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Integrative Zoology

Michał Bogdziewicz, Raul Bonal, Josep M Espelta, Ewa M Kalemba, Michael A Steele, Rafał Zwolak
Species introduced to habitats outside their native range often escape control by their natural enemies. Besides competing with native species, an alien species might also affect the native herbivores by introducing a new source of different quality food. Here, we describe the case of northern red oak (Quercus rubra) invasion in Europe. We collected data on insect (moth Cydia spp. and weevil Curculio spp.) seed predation of northern red oak in its native (USA, North America) and invasive (Poland, Europe) range, as well as for sessile oaks (Q...
October 27, 2017: Integrative Zoology
Michael J Lawrence, Erika J Eliason, Jacob W Brownscombe, Kathleen M Gilmour, John W Mandelman, Lee F G Gutowsky, Steven J Cooke
The stress axis in teleost fish attempts to maintain internal homeostasis in the face of allostatic loading. However, stress axis induction has been associated with a higher predation rate in fish. To date, the physiological and behavioural factors associated with this outcome are poorly understood. The purpose of the present study was to investigate the impact of experimental cortisol elevation on anti-predator behaviour and physiological responses to predator presence. We hypothesized that semi-chronic cortisol elevation would increase susceptibility to predation by increasing stress-induced risk taking behaviours...
October 27, 2017: Integrative Zoology
Samuel D Hill, Achyut Aryal, Matthew D M Pawley, Weihong Ji
Song plays a fundamental role in intraspecific communication in songbirds. The temporal and structural components of songs can vary in different habitats. These include urban habitats where anthropogenic sounds and alteration of habitat structure can significantly affect songbird vocal behavior. Urban-rural variations in song complexity, song length and syllable rate are not fully understood. In this study, using the oriental magpie-robin (Copsychus saularis) as a model, we investigated urban-rural variation in song complexity, song length, syllable rate, syllable length and inter-syllable interval...
October 27, 2017: Integrative Zoology
Rachmat B Suba, Nils G P Beveridge, Wawan Kustiawan, Geert R de Snoo, Hans H de Iongh
The Bornean elephant (Elephas maximus borneensis) was identified as a genetically distinct sub-species of the Asian elephant (E. maximus) (Fernando et al. 2003), possibly related to the Javan elephant, which became extinct following the disappearance of the Java-Borneo connection at the last glacial maximum (Cranbook et al. 2008). Nevertheless, Elephas maximus has been listed as an endangered species (EN) on the Global IUCN Red List since 1986 (IUCN 2016). Under Indonesian Law (Government Regulation No. 7/1999 for Preservation of Fauna and Flora), the Bornean elephant is also listed as an endangered species (Azmi & Gunaryadi 2011)...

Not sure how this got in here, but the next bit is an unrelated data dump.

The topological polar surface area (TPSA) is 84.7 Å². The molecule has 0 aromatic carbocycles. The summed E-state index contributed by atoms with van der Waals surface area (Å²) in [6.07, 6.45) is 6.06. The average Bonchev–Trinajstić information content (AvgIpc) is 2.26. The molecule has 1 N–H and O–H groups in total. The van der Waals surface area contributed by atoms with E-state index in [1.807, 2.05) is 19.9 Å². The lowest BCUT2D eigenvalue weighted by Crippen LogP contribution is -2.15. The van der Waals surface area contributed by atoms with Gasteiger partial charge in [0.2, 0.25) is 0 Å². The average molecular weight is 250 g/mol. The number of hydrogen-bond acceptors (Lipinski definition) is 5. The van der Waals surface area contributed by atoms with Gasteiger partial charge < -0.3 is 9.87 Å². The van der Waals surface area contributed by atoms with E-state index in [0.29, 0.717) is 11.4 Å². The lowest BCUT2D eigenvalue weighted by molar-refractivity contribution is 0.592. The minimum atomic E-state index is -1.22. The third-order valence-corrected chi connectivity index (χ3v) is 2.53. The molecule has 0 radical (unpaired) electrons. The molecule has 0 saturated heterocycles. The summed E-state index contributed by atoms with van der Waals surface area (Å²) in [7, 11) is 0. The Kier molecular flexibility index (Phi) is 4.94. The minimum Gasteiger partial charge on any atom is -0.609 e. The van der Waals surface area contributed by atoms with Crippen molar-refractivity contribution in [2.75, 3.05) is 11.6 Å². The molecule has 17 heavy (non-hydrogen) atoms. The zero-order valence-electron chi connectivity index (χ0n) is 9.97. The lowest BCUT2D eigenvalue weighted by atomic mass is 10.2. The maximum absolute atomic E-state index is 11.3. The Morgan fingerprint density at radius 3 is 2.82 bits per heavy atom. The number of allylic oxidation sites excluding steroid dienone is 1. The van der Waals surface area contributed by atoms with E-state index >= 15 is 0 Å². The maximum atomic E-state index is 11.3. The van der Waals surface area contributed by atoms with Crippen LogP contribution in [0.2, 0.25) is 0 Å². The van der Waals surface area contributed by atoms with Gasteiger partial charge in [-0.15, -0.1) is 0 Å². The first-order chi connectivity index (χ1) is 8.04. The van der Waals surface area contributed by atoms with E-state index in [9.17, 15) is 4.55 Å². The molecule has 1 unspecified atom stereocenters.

October 27, 2017: Integrative Zoology
Paul E Nachtigall, Alexander Ya Supin, Aude F Pacini, Ronald A Kastelein
Hearing sensitivity change was investigated when a warning sound preceded a loud sound in the alse killer whale (Pseudorca crassidens) bottlenose dolphin (Tursiops truncatus) beluga whale (Delphinaperus leucas) and harbor porpoise (Phocoena phocoena). Hearing sensitivity was easured using pip-train test stimuli and auditory evoked potential recording. When the est/warning stimuli preceded a loud sound, hearing thresholds before the loud sound increased elative to the baseline by 13 to17 dB. Experiments with multiple frequencies of exposure and hift provided evidence of different amounts of hearing change depending on frequency, ndicating that the hearing sensation level changes were not likely due to a simple stapedial eflex...
October 27, 2017: Integrative Zoology
Andrew W Bartlow, Salvatore J Agosta, Rachel Curtis, Xianfeng Yi, Michael A Steele
Fitness of parents and offspring is affected by offspring size. In oaks (Quercus spp.), acorns vary considerably in size across, and within, species. Seed size influences dispersal and establishment of oaks, but it is not known whether size imparts tolerance to seed predators. Here, we examine the relative extent to which cotyledon size serves as both a means for sustaining partial consumption and energy reserves for developing seedlings during early stages of establishment. Acorns of six oak species were damaged to simulate acorn predation by vertebrate and invertebrate seed predators...
October 27, 2017: Integrative Zoology
Haifeng Gu, Qingjian Zhao, Zhibin Zhang